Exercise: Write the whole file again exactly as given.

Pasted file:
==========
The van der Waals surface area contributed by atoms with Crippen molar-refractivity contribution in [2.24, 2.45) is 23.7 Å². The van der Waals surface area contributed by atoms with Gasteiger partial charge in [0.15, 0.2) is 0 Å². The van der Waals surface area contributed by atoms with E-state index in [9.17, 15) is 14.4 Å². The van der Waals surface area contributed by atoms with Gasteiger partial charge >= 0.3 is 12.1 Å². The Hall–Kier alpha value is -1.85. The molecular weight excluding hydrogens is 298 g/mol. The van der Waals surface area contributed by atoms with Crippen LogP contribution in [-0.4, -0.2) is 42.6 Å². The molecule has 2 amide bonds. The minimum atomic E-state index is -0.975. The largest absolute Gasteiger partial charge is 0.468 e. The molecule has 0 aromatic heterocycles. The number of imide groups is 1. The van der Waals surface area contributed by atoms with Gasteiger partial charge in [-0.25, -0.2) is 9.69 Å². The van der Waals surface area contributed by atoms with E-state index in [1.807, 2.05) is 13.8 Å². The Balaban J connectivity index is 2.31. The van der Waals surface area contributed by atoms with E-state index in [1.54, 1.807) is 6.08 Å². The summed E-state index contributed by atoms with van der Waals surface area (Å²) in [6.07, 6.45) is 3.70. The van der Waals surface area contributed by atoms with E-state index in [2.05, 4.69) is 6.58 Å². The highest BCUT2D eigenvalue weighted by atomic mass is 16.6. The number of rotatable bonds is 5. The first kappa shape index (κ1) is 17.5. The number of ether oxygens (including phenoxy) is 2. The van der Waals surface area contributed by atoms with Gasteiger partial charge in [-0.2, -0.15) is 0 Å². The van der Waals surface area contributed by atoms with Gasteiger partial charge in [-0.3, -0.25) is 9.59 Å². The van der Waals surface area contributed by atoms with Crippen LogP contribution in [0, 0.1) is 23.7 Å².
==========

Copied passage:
The van der Waals surface area contributed by atoms with Crippen molar-refractivity contribution in [2.24, 2.45) is 23.7 Å². The van der Waals surface area contributed by atoms with Gasteiger partial charge in [0.15, 0.2) is 0 Å². The van der Waals surface area contributed by atoms with E-state index in [9.17, 15) is 14.4 Å². The van der Waals surface area contributed by atoms with Gasteiger partial charge >= 0.3 is 12.1 Å². The Hall–Kier alpha value is -1.85. The molecular weight excluding hydrogens is 298 g/mol. The van der Waals surface area contributed by atoms with Crippen LogP contribution in [-0.4, -0.2) is 42.6 Å². The molecule has 2 amide bonds. The minimum atomic E-state index is -0.975. The largest absolute Gasteiger partial charge is 0.468 e. The molecule has 0 aromatic heterocycles. The number of imide groups is 1. The van der Waals surface area contributed by atoms with Gasteiger partial charge in [-0.25, -0.2) is 9.69 Å². The van der Waals surface area contributed by atoms with E-state index in [1.807, 2.05) is 13.8 Å². The Balaban J connectivity index is 2.31. The van der Waals surface area contributed by atoms with E-state index in [1.54, 1.807) is 6.08 Å². The summed E-state index contributed by atoms with van der Waals surface area (Å²) in [6.07, 6.45) is 3.70. The van der Waals surface area contributed by atoms with E-state index in [2.05, 4.69) is 6.58 Å². The highest BCUT2D eigenvalue weighted by atomic mass is 16.6. The number of rotatable bonds is 5. The first kappa shape index (κ1) is 17.5. The number of ether oxygens (including phenoxy) is 2. The van der Waals surface area contributed by atoms with Gasteiger partial charge in [-0.2, -0.15) is 0 Å². The van der Waals surface area contributed by atoms with Gasteiger partial charge in [-0.3, -0.25) is 9.59 Å². The van der Waals surface area contributed by atoms with Crippen LogP contribution in [0, 0.1) is 23.7 Å².